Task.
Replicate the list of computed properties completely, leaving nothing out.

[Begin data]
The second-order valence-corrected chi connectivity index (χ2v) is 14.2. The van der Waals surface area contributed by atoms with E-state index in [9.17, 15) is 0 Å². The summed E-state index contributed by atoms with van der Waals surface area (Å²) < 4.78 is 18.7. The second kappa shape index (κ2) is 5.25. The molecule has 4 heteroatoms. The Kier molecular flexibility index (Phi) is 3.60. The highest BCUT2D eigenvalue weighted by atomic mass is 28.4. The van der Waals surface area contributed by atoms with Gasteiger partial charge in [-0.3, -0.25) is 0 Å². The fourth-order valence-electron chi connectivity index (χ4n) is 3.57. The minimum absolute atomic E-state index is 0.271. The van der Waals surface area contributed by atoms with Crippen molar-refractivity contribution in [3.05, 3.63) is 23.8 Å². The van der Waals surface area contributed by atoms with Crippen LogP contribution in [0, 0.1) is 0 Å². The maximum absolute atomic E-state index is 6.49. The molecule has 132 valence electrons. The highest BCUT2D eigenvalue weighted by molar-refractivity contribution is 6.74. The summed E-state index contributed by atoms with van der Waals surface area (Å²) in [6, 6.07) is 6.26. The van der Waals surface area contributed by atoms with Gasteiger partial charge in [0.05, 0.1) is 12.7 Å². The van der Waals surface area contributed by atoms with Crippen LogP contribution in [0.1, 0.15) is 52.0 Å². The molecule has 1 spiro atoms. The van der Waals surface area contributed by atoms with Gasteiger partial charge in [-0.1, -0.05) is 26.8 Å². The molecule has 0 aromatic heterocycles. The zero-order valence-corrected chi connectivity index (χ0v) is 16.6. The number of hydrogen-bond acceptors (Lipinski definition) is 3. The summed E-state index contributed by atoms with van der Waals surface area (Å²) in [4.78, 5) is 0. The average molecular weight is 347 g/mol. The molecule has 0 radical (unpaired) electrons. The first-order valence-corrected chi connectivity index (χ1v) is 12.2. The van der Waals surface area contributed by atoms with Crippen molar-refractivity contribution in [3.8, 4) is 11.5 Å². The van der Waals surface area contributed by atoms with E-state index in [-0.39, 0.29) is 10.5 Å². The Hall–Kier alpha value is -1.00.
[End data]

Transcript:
The second-order valence-corrected chi connectivity index (χ2v) is 14.2. The van der Waals surface area contributed by atoms with E-state index in [9.17, 15) is 0 Å². The summed E-state index contributed by atoms with van der Waals surface area (Å²) < 4.78 is 18.7. The second kappa shape index (κ2) is 5.25. The molecule has 4 heteroatoms. The Kier molecular flexibility index (Phi) is 3.60. The highest BCUT2D eigenvalue weighted by atomic mass is 28.4. The van der Waals surface area contributed by atoms with Gasteiger partial charge in [-0.3, -0.25) is 0 Å². The fourth-order valence-electron chi connectivity index (χ4n) is 3.57. The minimum absolute atomic E-state index is 0.271. The van der Waals surface area contributed by atoms with Crippen molar-refractivity contribution in [3.05, 3.63) is 23.8 Å². The van der Waals surface area contributed by atoms with Crippen LogP contribution in [0, 0.1) is 0 Å². The maximum absolute atomic E-state index is 6.49. The molecule has 132 valence electrons. The highest BCUT2D eigenvalue weighted by molar-refractivity contribution is 6.74. The summed E-state index contributed by atoms with van der Waals surface area (Å²) in [6, 6.07) is 6.26. The van der Waals surface area contributed by atoms with Gasteiger partial charge in [0.05, 0.1) is 12.7 Å². The van der Waals surface area contributed by atoms with Crippen LogP contribution in [0.1, 0.15) is 52.0 Å². The molecule has 1 spiro atoms. The van der Waals surface area contributed by atoms with Gasteiger partial charge in [-0.1, -0.05) is 26.8 Å². The molecule has 0 aromatic heterocycles. The zero-order valence-corrected chi connectivity index (χ0v) is 16.6. The number of hydrogen-bond acceptors (Lipinski definition) is 3. The summed E-state index contributed by atoms with van der Waals surface area (Å²) in [4.78, 5) is 0. The average molecular weight is 347 g/mol. The molecule has 0 radical (unpaired) electrons. The first-order valence-corrected chi connectivity index (χ1v) is 12.2. The van der Waals surface area contributed by atoms with Crippen molar-refractivity contribution in [3.8, 4) is 11.5 Å². The van der Waals surface area contributed by atoms with E-state index in [-0.39, 0.29) is 10.5 Å². The Hall–Kier alpha value is -1.00.